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  5. Adolf Fiinkensein (2,871 comments) says:

    Hmmmmmm.

    Cunliffe has more Muldoon in his little finger that John Key has in his whole body.

    Remind me please, who were the idiots who were calling John Key ‘Muldoon’?

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  6. bhudson (4,736 comments) says:

    David Cunliffe’s last piece of economic management via govt regulation wiped $3bn off the value of Telecom. It’s not surprising that he might think that wiping $ billions of equity from home owners is a good idea.

    He knows how to ‘get the job done.’

    Perhaps he should be known as “Wreck-it Ralph”

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  7. Sir Cullen's Sidekick (866 comments) says:

    “Mr Cunliffe’s stance is a worry” – Mate it is not. Check the NZ Herald opinion poll. He is a winner alright.

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  8. gazzmaniac (2,319 comments) says:

    There’s nothing wrong with negative equity. It’s a normal outcome from normally functioning markets.

    Just ask the Mighty River Power shareholders.

    They would only have negative equity if they borrowed money to buy the shares. Given that margin loans are usually restricted to 50-60% of market value of shares, there is no way that they would have negative equity.

    Personally I think it should be up to the individual banks to decide what LVRs are acceptable and who are high risk borrowers, not the Reserve Bank. Those same banks should also assured that they will never receive a government bailout.

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  9. gazzmaniac (2,319 comments) says:

    Nothing would be more likely to bring about a fall in house prices than a capital gains tax and an increase in state housing

    A capital gains tax won’t bring about a fall in house prices, as evidenced by higher house prices in Australia. A CGT on housing is a tax on inflation, no more and no less. Landlords tend to hold onto properties for longer where there is a CGT, which actually drives up prices due to decreased supply.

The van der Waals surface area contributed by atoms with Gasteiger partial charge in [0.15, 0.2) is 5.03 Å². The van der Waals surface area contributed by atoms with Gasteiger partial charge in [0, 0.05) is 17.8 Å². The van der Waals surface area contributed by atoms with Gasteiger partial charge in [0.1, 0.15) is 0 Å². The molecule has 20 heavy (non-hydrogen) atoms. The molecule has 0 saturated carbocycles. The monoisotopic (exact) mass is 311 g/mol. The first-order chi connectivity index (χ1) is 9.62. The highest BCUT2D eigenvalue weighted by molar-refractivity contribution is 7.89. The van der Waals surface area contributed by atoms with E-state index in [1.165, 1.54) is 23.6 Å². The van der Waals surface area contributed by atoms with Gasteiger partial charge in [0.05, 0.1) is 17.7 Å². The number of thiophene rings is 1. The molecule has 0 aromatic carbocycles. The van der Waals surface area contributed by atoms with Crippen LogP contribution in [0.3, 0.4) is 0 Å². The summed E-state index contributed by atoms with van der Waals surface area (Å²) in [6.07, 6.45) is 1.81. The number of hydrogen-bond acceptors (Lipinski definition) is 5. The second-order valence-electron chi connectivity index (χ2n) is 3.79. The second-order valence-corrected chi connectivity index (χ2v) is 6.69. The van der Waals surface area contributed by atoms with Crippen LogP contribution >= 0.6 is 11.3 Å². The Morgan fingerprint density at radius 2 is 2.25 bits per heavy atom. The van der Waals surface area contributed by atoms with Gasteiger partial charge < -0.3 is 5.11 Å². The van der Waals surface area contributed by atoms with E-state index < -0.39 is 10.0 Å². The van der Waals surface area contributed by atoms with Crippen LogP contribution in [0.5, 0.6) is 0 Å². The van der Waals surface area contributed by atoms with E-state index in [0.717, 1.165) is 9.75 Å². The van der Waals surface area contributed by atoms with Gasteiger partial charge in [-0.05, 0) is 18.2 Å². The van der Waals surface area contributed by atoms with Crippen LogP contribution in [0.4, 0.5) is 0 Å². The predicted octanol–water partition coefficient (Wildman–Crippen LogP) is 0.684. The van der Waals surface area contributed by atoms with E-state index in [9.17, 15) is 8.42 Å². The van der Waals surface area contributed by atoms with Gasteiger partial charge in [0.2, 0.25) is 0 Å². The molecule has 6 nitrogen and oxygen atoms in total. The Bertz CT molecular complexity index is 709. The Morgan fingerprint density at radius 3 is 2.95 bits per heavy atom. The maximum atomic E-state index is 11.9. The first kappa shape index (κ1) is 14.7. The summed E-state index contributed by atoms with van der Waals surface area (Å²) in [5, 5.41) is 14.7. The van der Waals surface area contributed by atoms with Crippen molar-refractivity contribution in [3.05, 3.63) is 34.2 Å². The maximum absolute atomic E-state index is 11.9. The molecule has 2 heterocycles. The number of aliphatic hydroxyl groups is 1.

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  10. burt (8,174 comments) says:

    Silent ‘t’ is just getting started – he’ll be promising a free house to all beneficiaries and a pony to all all kids to young to vote before we can say “Offering voters other peoples money is popular”.

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  11. alwyn (409 comments) says:

    @gazzmaniac.
    A Caoital Gains Tax won’t necesarily lead to an increase in house prices provided you don’t exempt the family owned home from the scheme.
    The major reason there is a vast increase in house prices in Australia is because they exempt the family home from their CGT and also from the Assets test for getting their equivalent of our national super.
    Our totally brilliant, graduate of Harvard no less, leader of the Labour Party would never be so stupid to exclude the family home from his CGT would he?
    Oh, that’s exactly what he is planning.

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  12. Fisiani (1,021 comments) says:

    Cunliffe believes that people will vote for free money. Cunliffe believes that voters are too thick to realise the price of free money. Cunliffe believes that you only have to fool enough people in November 2014. Cunliffe believes that enough people will believe him.
    The task ahead is to make the voters realise that Cunliffe is truly deluded.
    The best way to do this is to make the word Cunliffe into a joke.
    ‘Cunliffe’ has to mean ridiculous, dangerous and unbelievable.
    Humour is the best weapon to address his pomposity.

    I wanted to walk on water but then I realised I wasn’t Cunliffe.
    I can multiply the loaves and fishes and KFC family packs because I am the Cunliffe.
    I can give everyone free houses and a high paid job because I am the Cunliffe
    I can Cunliffe you into believing that I can make you all rich.
    I can fool all the people because I am the Cunliffe.

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  13. edd (157 comments) says:

    The government needs to assist more people into their own homes so that we have more responsible citizens paying rates. It’s not rocket science…. It’s call economic growth….

    John Key has a reputation for being poll driven. Well the latest poll is being driven right into his guts….. Anyone for lasts nights dinner? Ha Ha….

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  14. Fisiani (1,021 comments) says:

    Note my use of The Cunliffe. subtle but highly effective.
    He cannot use this technique against National for then he would be referring to Jon Key as The Key

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  15. gazzmaniac (2,319 comments) says: